It was conceived as the solution to confusion and bureaucratic logjams that hampered responses to the Sept. 11 terrorist attacks -- a 426-page master plan to coordinate government agencies in a disaster.
When it was unveiled amid fanfare in January, the Department of Homeland Security's National Response Plan promised "vastly improved coordination among federal, state, local and tribal organizations to help save lives" from storms, floods, earthquakes or terrorist assaults.
Hurricane Katrina turned out to be its first real-world test -- but the plan broke down soon after the monster winds blew in.
Its failures raise unsettling questions about the federal government's readiness to deal with future crippling disasters. An examination of how the plan was administered during the crucial early hours of this natural disaster reveal more confusion than coordination and repeated failures of leadership.
The plan on paper was not always apparent on the ground. Cooperation among government agencies faltered at almost every level, right up to the White House.
* The Federal Emergency Management Agency, responsible for supervising relief and rescue operations, failed to position adequate equipment to carry out the dual assignments. FEMA was especially short of helicopters from the outset. It was forced to concentrate on rescue missions and gave short shrift to ferrying supplies to trapped evacuees.
* Coordination with private relief agencies broke down and led to maddening delays. Water, food, clothing and medical supplies backed up in distant warehouses.
More than 50 civilian aircraft responding to separate requests for evacuations from hospitals and other agencies swarmed to the area a day after Katrina hit, but FEMA blocked their efforts. Aircraft operators complained that FEMA waved off a number of evacuation attempts, saying the rescuers were not authorized. "Many planes and helicopters simply sat idle," said Thomas Judge, president of the Assn. of Air Medical Services.
* Military cooperation was stymied. In advance of the storm, New Mexico Gov. Bill Richardson offered the governor of Louisiana hundreds of National Guard troops. They were poised to fly into Louisiana on Monday, Aug. 29, just as the levees were about to give way. Instead, red tape and paperwork at National Guard headquarters in Washington delayed their arrival until Friday. Deployment orders had not been not properly filled out, the New Mexico National Guard was told.
* Telephones and radios failed everywhere, complicating efforts to monitor field conditions and coordinate response. FEMA officials were caught by surprise. Better communications was supposed to be a highlight of the plan, but it took up to six days to get working telephones to some FEMA employees on the ground.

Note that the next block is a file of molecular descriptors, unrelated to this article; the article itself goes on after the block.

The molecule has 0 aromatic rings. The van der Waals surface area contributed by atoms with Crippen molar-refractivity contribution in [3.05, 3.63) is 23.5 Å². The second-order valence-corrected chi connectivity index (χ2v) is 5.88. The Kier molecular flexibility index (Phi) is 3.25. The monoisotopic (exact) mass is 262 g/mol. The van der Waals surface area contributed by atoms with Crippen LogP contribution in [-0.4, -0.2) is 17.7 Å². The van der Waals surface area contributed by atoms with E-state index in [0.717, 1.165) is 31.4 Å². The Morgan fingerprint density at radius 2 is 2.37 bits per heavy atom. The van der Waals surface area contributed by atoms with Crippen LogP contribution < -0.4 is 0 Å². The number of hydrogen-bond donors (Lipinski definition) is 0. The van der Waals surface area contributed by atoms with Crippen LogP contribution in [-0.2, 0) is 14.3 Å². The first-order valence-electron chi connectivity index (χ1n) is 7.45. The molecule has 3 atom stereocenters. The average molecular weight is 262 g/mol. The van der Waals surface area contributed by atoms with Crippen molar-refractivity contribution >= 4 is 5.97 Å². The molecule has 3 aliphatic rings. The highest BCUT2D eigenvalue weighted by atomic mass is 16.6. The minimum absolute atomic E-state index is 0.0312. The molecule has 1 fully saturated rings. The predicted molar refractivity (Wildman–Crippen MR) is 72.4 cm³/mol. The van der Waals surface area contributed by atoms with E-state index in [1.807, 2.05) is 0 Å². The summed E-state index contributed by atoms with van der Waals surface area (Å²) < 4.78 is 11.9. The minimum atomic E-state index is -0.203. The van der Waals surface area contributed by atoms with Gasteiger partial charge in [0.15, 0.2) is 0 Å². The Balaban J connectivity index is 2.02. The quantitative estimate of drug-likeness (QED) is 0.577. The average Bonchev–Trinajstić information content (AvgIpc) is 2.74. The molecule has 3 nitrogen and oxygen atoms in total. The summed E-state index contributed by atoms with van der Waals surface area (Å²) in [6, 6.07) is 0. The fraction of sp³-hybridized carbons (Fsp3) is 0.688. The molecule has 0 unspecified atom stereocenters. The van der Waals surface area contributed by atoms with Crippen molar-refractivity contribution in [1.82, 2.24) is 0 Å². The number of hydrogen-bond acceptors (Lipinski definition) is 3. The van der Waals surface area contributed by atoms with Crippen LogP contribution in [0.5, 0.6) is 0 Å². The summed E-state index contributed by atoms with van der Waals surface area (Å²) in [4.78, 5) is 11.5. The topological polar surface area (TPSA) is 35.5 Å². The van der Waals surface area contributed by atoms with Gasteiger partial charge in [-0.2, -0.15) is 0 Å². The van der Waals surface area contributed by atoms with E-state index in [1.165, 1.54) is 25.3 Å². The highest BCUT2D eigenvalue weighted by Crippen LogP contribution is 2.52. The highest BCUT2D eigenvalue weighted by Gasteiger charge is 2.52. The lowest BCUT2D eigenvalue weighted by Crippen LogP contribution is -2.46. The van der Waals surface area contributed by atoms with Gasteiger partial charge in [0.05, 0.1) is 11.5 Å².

In the face of rising criticism, FEMA officials pointed to bright spots. "There's the perception that we didn't do anything. But we had a life-saving mission, which we met, and we had a life-sustaining mission, which we met," said Marty Bahamonde, who helped coordinate a FEMA emergency response team.
Before the Storm
In the calm before the storm, preparations got off to a promising start. Homeland Security Secretary Michael Chertoff convened interagency meetings, created an operations center in Baton Rouge, La., and dispatched FEMA Director Michael D. Brown as his representative on the ground.
Food, water, blankets and personnel were pre-positioned on the fringes of the expected severe-impact zone.
President Bush activated the National Response Plan on Saturday, Aug. 27, two days before the hurricane struck, when he declared a federal emergency in Louisiana. Under the plan, this made the Department of Homeland Security "responsible for coordinating federal resources utilized in response to major disasters."
Then, on Monday, 140-mph winds slammed into New Orleans, a storm so fierce that no amount of planning was likely to prevent flooding, deaths and substantial destruction.
That day, Bush declared the region a federal disaster area, releasing more federal funds and resources.
And on Tuesday, more than 24 hours after surging waters breeched levees in New Orleans, Chertoff declared Katrina the nation's first "incident of national significance" as outlined in the response plan. This committed the federal government to a major and long-term relief effort.
Survivors were already waving for help from rooftops and increasingly restless residents displaced without food or water were demanding help outside the Superdome, where they had sought safety before Katrina struck. As the emergency response floundered on television screens around the world, some White House aides suggested state and local officials were to blame. By then, however, it had become a federal problem.
"The moment the president declared a federal disaster, it became a federal responsibility," said Jane Bullock, who spent 22 years at FEMA under presidents of both parties. FEMA and Homeland Security officials faced what Chertoff soon characterized as "kind of an ultra-catastrophe."
Homeland Security spokesman Russ Knocke called it "a nightmare scenario" and said, "No one is satisfied with [the response]."
The hurricane's advance up the Gulf of Mexico was closely monitored and its wind velocity constantly recorded. In the age of satellites, it could not sneak up on the Gulf Coast.
And its potential flood menace to New Orleans should have been no surprise, either.